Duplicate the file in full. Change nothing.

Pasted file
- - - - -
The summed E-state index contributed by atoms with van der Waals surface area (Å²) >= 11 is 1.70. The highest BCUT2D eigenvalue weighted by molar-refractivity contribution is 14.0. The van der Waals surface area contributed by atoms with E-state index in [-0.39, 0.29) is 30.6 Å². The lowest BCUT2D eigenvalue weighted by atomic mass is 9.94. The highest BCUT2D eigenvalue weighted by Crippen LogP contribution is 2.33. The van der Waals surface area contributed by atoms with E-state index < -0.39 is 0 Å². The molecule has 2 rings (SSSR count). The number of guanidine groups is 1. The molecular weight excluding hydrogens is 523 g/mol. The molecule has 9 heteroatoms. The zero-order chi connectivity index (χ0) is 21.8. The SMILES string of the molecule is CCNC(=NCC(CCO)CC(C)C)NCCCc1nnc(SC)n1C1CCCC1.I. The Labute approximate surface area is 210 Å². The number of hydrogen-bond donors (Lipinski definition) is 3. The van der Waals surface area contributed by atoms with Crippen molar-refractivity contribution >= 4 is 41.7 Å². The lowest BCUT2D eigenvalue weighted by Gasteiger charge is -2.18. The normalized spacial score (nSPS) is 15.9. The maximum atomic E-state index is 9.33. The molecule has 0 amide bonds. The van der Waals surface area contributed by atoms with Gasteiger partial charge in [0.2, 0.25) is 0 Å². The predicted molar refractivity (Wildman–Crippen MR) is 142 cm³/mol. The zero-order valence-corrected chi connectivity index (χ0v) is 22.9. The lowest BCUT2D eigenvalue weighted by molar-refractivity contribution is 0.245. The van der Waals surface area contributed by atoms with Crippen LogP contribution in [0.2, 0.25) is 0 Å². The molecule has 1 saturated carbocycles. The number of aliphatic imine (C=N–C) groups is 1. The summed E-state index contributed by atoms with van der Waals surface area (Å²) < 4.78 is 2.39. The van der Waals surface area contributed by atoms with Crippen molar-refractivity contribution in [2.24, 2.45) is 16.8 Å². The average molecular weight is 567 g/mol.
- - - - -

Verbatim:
The summed E-state index contributed by atoms with van der Waals surface area (Å²) >= 11 is 1.70. The highest BCUT2D eigenvalue weighted by molar-refractivity contribution is 14.0. The van der Waals surface area contributed by atoms with E-state index in [-0.39, 0.29) is 30.6 Å². The lowest BCUT2D eigenvalue weighted by atomic mass is 9.94. The highest BCUT2D eigenvalue weighted by Crippen LogP contribution is 2.33. The van der Waals surface area contributed by atoms with E-state index < -0.39 is 0 Å². The molecule has 2 rings (SSSR count). The number of guanidine groups is 1. The molecular weight excluding hydrogens is 523 g/mol. The molecule has 9 heteroatoms. The zero-order chi connectivity index (χ0) is 21.8. The SMILES string of the molecule is CCNC(=NCC(CCO)CC(C)C)NCCCc1nnc(SC)n1C1CCCC1.I. The Labute approximate surface area is 210 Å². The number of hydrogen-bond donors (Lipinski definition) is 3. The van der Waals surface area contributed by atoms with Crippen molar-refractivity contribution >= 4 is 41.7 Å². The lowest BCUT2D eigenvalue weighted by Gasteiger charge is -2.18. The normalized spacial score (nSPS) is 15.9. The maximum atomic E-state index is 9.33. The molecule has 0 amide bonds. The van der Waals surface area contributed by atoms with Gasteiger partial charge in [0.2, 0.25) is 0 Å². The predicted molar refractivity (Wildman–Crippen MR) is 142 cm³/mol. The zero-order valence-corrected chi connectivity index (χ0v) is 22.9. The lowest BCUT2D eigenvalue weighted by molar-refractivity contribution is 0.245. The van der Waals surface area contributed by atoms with Crippen LogP contribution in [0.2, 0.25) is 0 Å². The molecule has 1 saturated carbocycles. The number of aliphatic imine (C=N–C) groups is 1. The summed E-state index contributed by atoms with van der Waals surface area (Å²) < 4.78 is 2.39. The van der Waals surface area contributed by atoms with Crippen molar-refractivity contribution in [2.24, 2.45) is 16.8 Å². The average molecular weight is 567 g/mol.